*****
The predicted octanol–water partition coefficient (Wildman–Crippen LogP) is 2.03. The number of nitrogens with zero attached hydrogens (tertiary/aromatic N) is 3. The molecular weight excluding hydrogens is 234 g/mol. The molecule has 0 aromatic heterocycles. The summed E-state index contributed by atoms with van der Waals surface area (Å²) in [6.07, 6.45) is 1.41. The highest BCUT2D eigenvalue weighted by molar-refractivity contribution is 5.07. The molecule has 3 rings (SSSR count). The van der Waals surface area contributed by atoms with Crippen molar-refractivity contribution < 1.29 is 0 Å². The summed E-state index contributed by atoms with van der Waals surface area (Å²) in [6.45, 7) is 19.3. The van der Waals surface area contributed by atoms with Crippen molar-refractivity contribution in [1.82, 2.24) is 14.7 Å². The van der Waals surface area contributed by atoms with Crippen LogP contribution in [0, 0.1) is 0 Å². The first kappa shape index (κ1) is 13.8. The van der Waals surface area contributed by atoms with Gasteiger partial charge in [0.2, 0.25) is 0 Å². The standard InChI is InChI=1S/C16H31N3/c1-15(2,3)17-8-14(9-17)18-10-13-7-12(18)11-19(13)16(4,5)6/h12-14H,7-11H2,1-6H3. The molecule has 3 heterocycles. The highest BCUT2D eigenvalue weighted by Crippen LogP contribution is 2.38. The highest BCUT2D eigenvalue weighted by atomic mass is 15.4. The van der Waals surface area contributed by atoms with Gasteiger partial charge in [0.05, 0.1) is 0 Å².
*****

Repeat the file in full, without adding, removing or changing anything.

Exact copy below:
The predicted octanol–water partition coefficient (Wildman–Crippen LogP) is 2.03. The number of nitrogens with zero attached hydrogens (tertiary/aromatic N) is 3. The molecular weight excluding hydrogens is 234 g/mol. The molecule has 0 aromatic heterocycles. The summed E-state index contributed by atoms with van der Waals surface area (Å²) in [6.07, 6.45) is 1.41. The highest BCUT2D eigenvalue weighted by molar-refractivity contribution is 5.07. The molecule has 3 rings (SSSR count). The van der Waals surface area contributed by atoms with Crippen molar-refractivity contribution < 1.29 is 0 Å². The summed E-state index contributed by atoms with van der Waals surface area (Å²) in [6.45, 7) is 19.3. The van der Waals surface area contributed by atoms with Crippen molar-refractivity contribution in [1.82, 2.24) is 14.7 Å². The van der Waals surface area contributed by atoms with Crippen LogP contribution in [0, 0.1) is 0 Å². The first kappa shape index (κ1) is 13.8. The van der Waals surface area contributed by atoms with Gasteiger partial charge in [0.2, 0.25) is 0 Å². The standard InChI is InChI=1S/C16H31N3/c1-15(2,3)17-8-14(9-17)18-10-13-7-12(18)11-19(13)16(4,5)6/h12-14H,7-11H2,1-6H3. The molecule has 3 heterocycles. The highest BCUT2D eigenvalue weighted by Crippen LogP contribution is 2.38. The highest BCUT2D eigenvalue weighted by atomic mass is 15.4. The van der Waals surface area contributed by atoms with Gasteiger partial charge in [0.05, 0.1) is 0 Å².